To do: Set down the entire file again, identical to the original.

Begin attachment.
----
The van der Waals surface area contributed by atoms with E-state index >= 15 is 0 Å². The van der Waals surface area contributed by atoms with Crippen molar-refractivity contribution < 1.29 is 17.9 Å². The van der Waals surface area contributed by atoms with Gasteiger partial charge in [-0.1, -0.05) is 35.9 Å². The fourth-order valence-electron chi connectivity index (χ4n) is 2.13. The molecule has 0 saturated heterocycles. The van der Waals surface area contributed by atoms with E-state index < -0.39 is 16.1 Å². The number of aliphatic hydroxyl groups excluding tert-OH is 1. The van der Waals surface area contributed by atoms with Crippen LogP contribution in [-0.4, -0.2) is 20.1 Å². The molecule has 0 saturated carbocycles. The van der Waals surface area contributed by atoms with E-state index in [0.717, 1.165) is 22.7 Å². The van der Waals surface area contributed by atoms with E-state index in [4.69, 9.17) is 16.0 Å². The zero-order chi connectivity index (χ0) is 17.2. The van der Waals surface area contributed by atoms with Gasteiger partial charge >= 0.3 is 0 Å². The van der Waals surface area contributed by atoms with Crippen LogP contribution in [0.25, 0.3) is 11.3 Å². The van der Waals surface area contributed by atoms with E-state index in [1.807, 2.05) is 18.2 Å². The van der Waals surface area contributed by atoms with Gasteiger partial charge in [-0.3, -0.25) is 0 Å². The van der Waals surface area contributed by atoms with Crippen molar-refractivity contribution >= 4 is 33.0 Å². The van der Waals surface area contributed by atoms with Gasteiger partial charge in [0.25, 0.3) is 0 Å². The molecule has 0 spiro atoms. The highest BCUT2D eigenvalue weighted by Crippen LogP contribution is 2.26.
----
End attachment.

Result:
The van der Waals surface area contributed by atoms with E-state index >= 15 is 0 Å². The van der Waals surface area contributed by atoms with Crippen molar-refractivity contribution < 1.29 is 17.9 Å². The van der Waals surface area contributed by atoms with Gasteiger partial charge in [-0.1, -0.05) is 35.9 Å². The fourth-order valence-electron chi connectivity index (χ4n) is 2.13. The molecule has 0 saturated heterocycles. The van der Waals surface area contributed by atoms with E-state index < -0.39 is 16.1 Å². The number of aliphatic hydroxyl groups excluding tert-OH is 1. The van der Waals surface area contributed by atoms with Crippen LogP contribution in [-0.4, -0.2) is 20.1 Å². The molecule has 0 saturated carbocycles. The van der Waals surface area contributed by atoms with E-state index in [0.717, 1.165) is 22.7 Å². The van der Waals surface area contributed by atoms with E-state index in [4.69, 9.17) is 16.0 Å². The zero-order chi connectivity index (χ0) is 17.2. The van der Waals surface area contributed by atoms with Gasteiger partial charge >= 0.3 is 0 Å². The van der Waals surface area contributed by atoms with Crippen LogP contribution in [0.25, 0.3) is 11.3 Å². The van der Waals surface area contributed by atoms with E-state index in [1.807, 2.05) is 18.2 Å². The van der Waals surface area contributed by atoms with Gasteiger partial charge in [-0.3, -0.25) is 0 Å². The van der Waals surface area contributed by atoms with Crippen molar-refractivity contribution >= 4 is 33.0 Å². The van der Waals surface area contributed by atoms with Gasteiger partial charge in [0.25, 0.3) is 0 Å². The molecule has 0 spiro atoms. The highest BCUT2D eigenvalue weighted by Crippen LogP contribution is 2.26.